By using surveys, interviews and in-depth observations, this project examined the expectations and stated potentials of broadband Internet in East Africa and compared those expectations to on-the-ground effects that broadband connectivity is having.


East Africa was the last major region on Earth without fibre-optic broadband Internet access, and until the summer of 2009 had been forced to rely on slow and costly satellite connections for access. However, after hundreds of millions of pounds of investment, the region has recently been connected via the first of three submarine fibre optic broadband cables, thus, in theory, allowing much greater speeds at much lower prices.

The expectations for the cable were high. Tanzania’s president, for example, saw the cable as a way to allow East Africans to ‘become part of the global economy.’ Politicians and commentators from around the world hailed the potential of the Internet to spark economic development and allow East African businesses and entrepreneurs to market their strengths, unhindered by many of the previous limiting effects of distance.

However, these projections were often made in the absence of data about current East African communications practices. By using surveys, interviews and in-depth observations, this project examined the expectations and stated potentials of broadband Internet in East Africa and compared those expectations to on-the-ground effects that broadband connectivity is having.

Map of African Undersea Cables in 2009 and 2012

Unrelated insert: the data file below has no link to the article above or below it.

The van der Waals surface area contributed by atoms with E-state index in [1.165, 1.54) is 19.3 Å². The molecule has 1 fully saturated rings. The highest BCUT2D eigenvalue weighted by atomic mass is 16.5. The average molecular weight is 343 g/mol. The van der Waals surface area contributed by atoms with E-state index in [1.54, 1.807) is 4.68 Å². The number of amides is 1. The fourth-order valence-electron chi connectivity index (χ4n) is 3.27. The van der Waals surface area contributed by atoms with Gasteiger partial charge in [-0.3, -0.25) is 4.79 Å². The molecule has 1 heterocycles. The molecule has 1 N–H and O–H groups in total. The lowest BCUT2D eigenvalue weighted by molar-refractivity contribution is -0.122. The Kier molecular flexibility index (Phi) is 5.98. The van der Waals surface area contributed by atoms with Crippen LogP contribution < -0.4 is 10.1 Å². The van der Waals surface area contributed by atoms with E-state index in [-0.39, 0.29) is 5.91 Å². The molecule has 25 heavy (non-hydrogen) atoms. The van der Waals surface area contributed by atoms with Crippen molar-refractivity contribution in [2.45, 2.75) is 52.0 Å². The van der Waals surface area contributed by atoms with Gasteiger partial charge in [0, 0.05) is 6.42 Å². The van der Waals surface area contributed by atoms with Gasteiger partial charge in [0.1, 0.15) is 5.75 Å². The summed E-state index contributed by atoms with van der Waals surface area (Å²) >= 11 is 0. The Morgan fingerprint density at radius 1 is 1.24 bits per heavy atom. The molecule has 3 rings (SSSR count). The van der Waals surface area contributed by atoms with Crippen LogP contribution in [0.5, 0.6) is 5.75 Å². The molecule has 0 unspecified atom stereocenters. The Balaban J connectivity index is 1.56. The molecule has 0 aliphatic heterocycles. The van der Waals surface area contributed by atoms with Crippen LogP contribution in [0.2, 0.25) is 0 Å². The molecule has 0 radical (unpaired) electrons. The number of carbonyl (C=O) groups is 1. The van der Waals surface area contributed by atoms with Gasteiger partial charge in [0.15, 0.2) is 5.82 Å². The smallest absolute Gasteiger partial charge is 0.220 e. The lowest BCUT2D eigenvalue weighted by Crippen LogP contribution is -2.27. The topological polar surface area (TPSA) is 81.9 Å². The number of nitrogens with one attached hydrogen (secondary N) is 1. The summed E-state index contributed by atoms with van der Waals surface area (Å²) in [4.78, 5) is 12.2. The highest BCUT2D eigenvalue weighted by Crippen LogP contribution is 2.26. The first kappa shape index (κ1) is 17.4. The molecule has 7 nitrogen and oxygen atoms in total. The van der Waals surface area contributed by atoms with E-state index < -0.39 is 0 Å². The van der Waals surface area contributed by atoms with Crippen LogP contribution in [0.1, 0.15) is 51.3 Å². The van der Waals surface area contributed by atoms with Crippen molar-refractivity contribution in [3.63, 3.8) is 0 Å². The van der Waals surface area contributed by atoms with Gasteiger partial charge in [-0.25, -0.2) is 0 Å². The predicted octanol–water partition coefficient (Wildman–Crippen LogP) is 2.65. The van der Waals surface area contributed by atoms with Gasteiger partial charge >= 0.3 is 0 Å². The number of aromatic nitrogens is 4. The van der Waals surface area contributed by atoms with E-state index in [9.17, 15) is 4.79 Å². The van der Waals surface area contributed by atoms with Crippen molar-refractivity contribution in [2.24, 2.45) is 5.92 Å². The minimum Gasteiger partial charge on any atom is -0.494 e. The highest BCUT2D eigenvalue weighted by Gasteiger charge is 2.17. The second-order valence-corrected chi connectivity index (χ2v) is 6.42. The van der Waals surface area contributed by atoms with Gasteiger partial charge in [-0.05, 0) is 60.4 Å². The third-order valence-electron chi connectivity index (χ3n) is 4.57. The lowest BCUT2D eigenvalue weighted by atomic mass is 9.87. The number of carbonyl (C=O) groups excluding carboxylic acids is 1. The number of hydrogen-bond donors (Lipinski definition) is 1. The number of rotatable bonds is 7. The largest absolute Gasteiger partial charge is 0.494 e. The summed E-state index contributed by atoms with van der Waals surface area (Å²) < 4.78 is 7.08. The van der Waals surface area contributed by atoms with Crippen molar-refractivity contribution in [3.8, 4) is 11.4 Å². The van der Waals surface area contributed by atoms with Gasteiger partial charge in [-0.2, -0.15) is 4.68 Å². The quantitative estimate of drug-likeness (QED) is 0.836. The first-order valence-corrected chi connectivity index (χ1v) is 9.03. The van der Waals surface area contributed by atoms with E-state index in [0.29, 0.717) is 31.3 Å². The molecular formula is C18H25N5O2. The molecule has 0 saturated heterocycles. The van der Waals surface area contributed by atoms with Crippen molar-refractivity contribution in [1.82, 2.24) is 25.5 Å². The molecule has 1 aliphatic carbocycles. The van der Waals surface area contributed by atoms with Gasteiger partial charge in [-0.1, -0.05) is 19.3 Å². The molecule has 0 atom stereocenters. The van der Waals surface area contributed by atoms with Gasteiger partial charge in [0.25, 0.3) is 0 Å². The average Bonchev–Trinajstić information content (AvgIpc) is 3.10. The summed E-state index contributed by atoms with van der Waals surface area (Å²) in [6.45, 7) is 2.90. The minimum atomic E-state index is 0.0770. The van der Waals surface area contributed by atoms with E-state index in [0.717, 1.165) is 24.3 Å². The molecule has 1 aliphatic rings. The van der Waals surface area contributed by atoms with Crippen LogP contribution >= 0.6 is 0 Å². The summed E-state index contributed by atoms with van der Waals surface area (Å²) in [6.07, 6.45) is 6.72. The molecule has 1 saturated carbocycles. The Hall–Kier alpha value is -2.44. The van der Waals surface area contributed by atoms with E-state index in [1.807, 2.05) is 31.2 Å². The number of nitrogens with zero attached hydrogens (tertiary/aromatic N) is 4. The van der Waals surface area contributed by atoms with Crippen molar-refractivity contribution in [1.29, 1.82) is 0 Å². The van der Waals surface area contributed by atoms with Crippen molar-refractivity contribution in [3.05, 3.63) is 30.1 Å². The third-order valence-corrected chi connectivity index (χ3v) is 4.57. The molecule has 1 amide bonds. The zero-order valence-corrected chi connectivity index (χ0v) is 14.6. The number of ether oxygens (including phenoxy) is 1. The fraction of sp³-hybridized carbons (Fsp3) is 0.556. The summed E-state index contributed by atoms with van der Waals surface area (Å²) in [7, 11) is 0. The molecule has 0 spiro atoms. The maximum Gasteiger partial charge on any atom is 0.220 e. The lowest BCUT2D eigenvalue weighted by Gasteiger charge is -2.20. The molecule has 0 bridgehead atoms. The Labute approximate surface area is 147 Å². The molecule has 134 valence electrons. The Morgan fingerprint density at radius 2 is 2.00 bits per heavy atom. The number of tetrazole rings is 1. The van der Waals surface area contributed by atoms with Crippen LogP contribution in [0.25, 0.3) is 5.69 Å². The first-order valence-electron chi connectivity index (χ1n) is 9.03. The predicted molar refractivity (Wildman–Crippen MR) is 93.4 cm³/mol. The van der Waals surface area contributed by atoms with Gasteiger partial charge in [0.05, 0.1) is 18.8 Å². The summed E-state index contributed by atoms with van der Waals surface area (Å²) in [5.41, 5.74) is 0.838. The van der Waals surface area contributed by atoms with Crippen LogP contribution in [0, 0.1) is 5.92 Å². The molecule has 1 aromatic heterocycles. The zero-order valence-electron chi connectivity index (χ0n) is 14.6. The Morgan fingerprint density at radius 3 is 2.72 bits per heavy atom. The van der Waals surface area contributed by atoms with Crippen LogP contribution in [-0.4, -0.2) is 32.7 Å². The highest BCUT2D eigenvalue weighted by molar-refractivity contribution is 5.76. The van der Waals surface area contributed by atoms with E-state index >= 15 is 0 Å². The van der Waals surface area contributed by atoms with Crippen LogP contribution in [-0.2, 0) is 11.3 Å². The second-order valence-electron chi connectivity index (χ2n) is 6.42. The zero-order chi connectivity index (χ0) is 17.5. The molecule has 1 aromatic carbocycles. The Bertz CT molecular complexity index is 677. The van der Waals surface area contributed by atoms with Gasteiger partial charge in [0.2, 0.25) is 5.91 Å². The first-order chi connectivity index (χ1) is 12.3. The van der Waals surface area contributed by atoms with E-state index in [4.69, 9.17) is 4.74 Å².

Project Objectives

Although this project provided a much needed empirical look at the effects of broadband within the contexts of the Global South, a long-term goal of the project was to lay the groundwork for a larger study in which the effects of broadband will be examined with a much broader sample of economic actors in East Africa.

This project allowed for a movement beyond existing research in several ways:

  • The recent upgrading of East Africa’s communication infrastructure offered a unique opportunity to document empirically the short and medium-term effects of technologies on economic development at the moment of change.
  • A range of discourses about the benefits of broadband connectivity were compared against the material effects that ICTs are having. Doing so allowed for better conceptualisations of how technologies can influence local, regional and global economic relationships.
  • By focusing on the intersections between ICTs and economic development in East Africa, this project significantly contributed to literatures on development, technology and economic change in the region.
  • Given that Kenya is the first of a cluster of East African countries to have broadband connectivity, the implications for the larger region could be learned from the Kenyan case as broadband is ultimately brought to Uganda, Rwanda, Burundi and other countries in subsequent years.

Throughout Africa, there is a significant potential for lasting social and economic change brought about by the provision of high speed internet, and it is therefore imperative that we develop better understandings of the specific ways that people and businesses in East Africa have used the Internet to circumvent a previous lack of economic opportunity.

By uncovering the most effective implementations and best practices, this study is able to conclusively underpin future policy and strategies related to the intersections between communications technologies and economic development.


This project was supported by grants from the Economic and Social Research Council (ESRC), the UK Department for International Development (DFID), the John Fell Fund, and a British Academy Small Research Grant.

Economic and Social Research Council (ESRC)John Fell OUP Research FundUniversity of Nairobi

Latest blog posts


  • Professor Mark Graham